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dc.contributor.authorTrafimow, David
dc.contributor.authorHaley, Usha
dc.contributor.authorBoje, David
dc.identifier.citationTrafimow D, Haley U, Boje DBest way not to misuse p values is not to draw definitive conclusions about hypothesesBMJ Evidence-Based Medicine Published Online First: 25 February 2022. doi: 10.1136/bmjebm-2022-111940
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dc.description.abstractA recent article in BMJ Evidence-Based Medicine asserted the following1, ‘We begin by saying that p values themselves are not flawed. Rather, the use, misuse or abuse of p values in ways antithetical to rigorous scientific pursuits is the flaw’. We show that this assertion is both wrong and misleading.To demonstrate the errors, we start with another wrong assertion on the same page: ‘The only information to be gleaned from p values is whether the observed data are likely where the null hypothesis (that no effect exists) [is] true’. This assertion erroneously assumes that p values are based on null hypotheses when instead they are based …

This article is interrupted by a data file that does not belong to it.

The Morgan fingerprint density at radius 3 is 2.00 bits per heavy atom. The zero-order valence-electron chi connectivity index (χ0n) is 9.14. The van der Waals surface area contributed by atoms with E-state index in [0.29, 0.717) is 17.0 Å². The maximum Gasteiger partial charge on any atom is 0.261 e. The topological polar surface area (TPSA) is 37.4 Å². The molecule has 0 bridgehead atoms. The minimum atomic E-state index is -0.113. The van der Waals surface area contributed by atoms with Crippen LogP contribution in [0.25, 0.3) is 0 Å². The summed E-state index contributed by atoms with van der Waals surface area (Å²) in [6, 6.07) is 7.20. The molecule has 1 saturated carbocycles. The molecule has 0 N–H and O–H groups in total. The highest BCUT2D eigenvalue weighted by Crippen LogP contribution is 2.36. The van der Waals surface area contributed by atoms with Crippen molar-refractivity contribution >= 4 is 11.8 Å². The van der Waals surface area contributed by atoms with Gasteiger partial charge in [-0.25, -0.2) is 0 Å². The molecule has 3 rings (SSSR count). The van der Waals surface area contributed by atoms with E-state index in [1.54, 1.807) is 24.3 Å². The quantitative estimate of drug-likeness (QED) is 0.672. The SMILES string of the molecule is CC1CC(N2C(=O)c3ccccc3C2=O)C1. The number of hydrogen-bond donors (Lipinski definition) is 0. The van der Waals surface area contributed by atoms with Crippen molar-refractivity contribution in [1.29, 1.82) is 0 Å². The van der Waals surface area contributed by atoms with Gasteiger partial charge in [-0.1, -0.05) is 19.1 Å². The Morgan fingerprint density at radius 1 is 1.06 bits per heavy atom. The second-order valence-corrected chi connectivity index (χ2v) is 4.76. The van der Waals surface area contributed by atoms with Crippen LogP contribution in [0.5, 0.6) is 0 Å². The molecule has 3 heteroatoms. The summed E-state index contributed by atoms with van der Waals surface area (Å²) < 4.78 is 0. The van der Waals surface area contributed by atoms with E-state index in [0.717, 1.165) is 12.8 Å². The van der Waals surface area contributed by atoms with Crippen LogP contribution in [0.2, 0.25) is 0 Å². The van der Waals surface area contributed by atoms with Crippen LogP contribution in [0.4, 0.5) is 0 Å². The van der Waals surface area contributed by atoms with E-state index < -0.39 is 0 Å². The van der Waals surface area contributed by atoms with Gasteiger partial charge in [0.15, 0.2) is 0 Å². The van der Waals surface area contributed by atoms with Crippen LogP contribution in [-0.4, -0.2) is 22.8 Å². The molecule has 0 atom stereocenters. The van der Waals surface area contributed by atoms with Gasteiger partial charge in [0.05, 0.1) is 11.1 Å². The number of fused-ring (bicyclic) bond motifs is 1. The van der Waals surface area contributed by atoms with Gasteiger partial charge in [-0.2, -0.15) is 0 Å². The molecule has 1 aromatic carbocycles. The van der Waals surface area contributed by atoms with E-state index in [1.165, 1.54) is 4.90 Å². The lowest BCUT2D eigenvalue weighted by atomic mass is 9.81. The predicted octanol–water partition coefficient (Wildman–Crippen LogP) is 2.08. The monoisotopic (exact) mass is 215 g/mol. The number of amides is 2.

dc.relation.ispartofseriesBMJ Evidence-Based Medicine
dc.subjectBasic sciences
dc.titleBest way not to misuse p values is not to draw definitive conclusions about hypotheses
dc.rights.holder© Author(s) (or their employer(s)) 2022.

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